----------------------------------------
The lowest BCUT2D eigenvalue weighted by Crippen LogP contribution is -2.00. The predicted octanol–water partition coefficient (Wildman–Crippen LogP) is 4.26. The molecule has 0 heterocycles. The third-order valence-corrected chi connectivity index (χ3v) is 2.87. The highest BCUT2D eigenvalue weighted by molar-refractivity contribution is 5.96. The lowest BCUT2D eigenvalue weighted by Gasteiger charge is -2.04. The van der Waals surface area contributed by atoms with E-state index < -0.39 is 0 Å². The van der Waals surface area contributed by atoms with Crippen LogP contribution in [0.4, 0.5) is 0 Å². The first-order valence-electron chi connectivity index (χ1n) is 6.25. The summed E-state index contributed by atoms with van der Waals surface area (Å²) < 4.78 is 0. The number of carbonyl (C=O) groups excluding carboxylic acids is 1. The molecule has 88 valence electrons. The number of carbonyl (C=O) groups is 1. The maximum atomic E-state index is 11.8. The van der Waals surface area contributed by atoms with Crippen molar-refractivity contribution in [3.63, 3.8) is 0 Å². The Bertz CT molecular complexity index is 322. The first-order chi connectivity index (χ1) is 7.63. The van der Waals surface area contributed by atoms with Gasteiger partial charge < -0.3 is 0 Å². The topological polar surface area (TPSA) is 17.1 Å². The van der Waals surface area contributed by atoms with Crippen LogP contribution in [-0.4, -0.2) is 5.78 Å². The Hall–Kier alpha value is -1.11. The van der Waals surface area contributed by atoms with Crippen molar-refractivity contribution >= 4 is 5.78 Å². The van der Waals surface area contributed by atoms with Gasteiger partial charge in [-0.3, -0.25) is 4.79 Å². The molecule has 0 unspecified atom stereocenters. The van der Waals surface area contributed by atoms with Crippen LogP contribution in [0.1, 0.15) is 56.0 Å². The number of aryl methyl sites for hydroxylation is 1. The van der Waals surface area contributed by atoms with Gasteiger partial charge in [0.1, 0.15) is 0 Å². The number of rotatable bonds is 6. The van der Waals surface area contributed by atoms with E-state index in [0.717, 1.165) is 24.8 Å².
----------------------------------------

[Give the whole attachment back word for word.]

The lowest BCUT2D eigenvalue weighted by Crippen LogP contribution is -2.00. The predicted octanol–water partition coefficient (Wildman–Crippen LogP) is 4.26. The molecule has 0 heterocycles. The third-order valence-corrected chi connectivity index (χ3v) is 2.87. The highest BCUT2D eigenvalue weighted by molar-refractivity contribution is 5.96. The lowest BCUT2D eigenvalue weighted by Gasteiger charge is -2.04. The van der Waals surface area contributed by atoms with E-state index < -0.39 is 0 Å². The van der Waals surface area contributed by atoms with Crippen LogP contribution in [0.4, 0.5) is 0 Å². The first-order valence-electron chi connectivity index (χ1n) is 6.25. The summed E-state index contributed by atoms with van der Waals surface area (Å²) < 4.78 is 0. The number of carbonyl (C=O) groups excluding carboxylic acids is 1. The molecule has 88 valence electrons. The number of carbonyl (C=O) groups is 1. The maximum atomic E-state index is 11.8. The van der Waals surface area contributed by atoms with Crippen molar-refractivity contribution in [3.63, 3.8) is 0 Å². The Bertz CT molecular complexity index is 322. The first-order chi connectivity index (χ1) is 7.63. The van der Waals surface area contributed by atoms with Gasteiger partial charge < -0.3 is 0 Å². The topological polar surface area (TPSA) is 17.1 Å². The van der Waals surface area contributed by atoms with Crippen LogP contribution in [-0.4, -0.2) is 5.78 Å². The Hall–Kier alpha value is -1.11. The van der Waals surface area contributed by atoms with Crippen molar-refractivity contribution >= 4 is 5.78 Å². The van der Waals surface area contributed by atoms with Gasteiger partial charge in [-0.3, -0.25) is 4.79 Å². The molecule has 0 unspecified atom stereocenters. The van der Waals surface area contributed by atoms with Crippen LogP contribution in [0.1, 0.15) is 56.0 Å². The number of aryl methyl sites for hydroxylation is 1. The van der Waals surface area contributed by atoms with Gasteiger partial charge in [0.1, 0.15) is 0 Å². The number of rotatable bonds is 6. The van der Waals surface area contributed by atoms with E-state index in [0.717, 1.165) is 24.8 Å².